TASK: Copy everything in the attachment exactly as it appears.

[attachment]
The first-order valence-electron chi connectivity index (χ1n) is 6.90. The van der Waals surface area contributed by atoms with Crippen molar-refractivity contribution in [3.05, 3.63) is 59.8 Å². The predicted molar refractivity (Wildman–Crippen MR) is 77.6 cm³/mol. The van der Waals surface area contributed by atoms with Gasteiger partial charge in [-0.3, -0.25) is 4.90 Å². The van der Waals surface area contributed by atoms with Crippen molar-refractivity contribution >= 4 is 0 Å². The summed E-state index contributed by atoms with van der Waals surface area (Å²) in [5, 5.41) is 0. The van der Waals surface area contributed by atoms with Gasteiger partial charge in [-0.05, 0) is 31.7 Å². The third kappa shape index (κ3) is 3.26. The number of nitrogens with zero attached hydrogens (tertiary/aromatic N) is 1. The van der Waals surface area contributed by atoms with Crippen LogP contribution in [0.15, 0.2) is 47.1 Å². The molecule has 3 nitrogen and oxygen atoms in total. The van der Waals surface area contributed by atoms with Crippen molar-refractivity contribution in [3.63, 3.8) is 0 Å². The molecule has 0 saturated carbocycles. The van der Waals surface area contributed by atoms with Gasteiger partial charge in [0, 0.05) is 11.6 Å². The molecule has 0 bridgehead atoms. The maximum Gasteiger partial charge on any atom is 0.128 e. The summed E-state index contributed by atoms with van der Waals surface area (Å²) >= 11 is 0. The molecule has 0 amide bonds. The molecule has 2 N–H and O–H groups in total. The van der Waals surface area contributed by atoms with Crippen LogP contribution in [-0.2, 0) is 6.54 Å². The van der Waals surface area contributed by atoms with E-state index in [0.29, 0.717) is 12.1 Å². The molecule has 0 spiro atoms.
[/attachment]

The first-order valence-electron chi connectivity index (χ1n) is 6.90. The van der Waals surface area contributed by atoms with Crippen molar-refractivity contribution in [3.05, 3.63) is 59.8 Å². The predicted molar refractivity (Wildman–Crippen MR) is 77.6 cm³/mol. The van der Waals surface area contributed by atoms with Gasteiger partial charge in [-0.3, -0.25) is 4.90 Å². The van der Waals surface area contributed by atoms with Crippen molar-refractivity contribution >= 4 is 0 Å². The summed E-state index contributed by atoms with van der Waals surface area (Å²) in [5, 5.41) is 0. The van der Waals surface area contributed by atoms with Gasteiger partial charge in [-0.05, 0) is 31.7 Å². The third kappa shape index (κ3) is 3.26. The number of nitrogens with zero attached hydrogens (tertiary/aromatic N) is 1. The van der Waals surface area contributed by atoms with Crippen LogP contribution in [0.15, 0.2) is 47.1 Å². The molecule has 3 nitrogen and oxygen atoms in total. The van der Waals surface area contributed by atoms with Crippen molar-refractivity contribution in [3.63, 3.8) is 0 Å². The molecule has 0 saturated carbocycles. The van der Waals surface area contributed by atoms with Gasteiger partial charge in [0, 0.05) is 11.6 Å². The molecule has 0 bridgehead atoms. The maximum Gasteiger partial charge on any atom is 0.128 e. The summed E-state index contributed by atoms with van der Waals surface area (Å²) >= 11 is 0. The molecule has 0 amide bonds. The molecule has 2 N–H and O–H groups in total. The van der Waals surface area contributed by atoms with Crippen LogP contribution in [-0.2, 0) is 6.54 Å². The van der Waals surface area contributed by atoms with E-state index in [0.29, 0.717) is 12.1 Å². The molecule has 0 spiro atoms.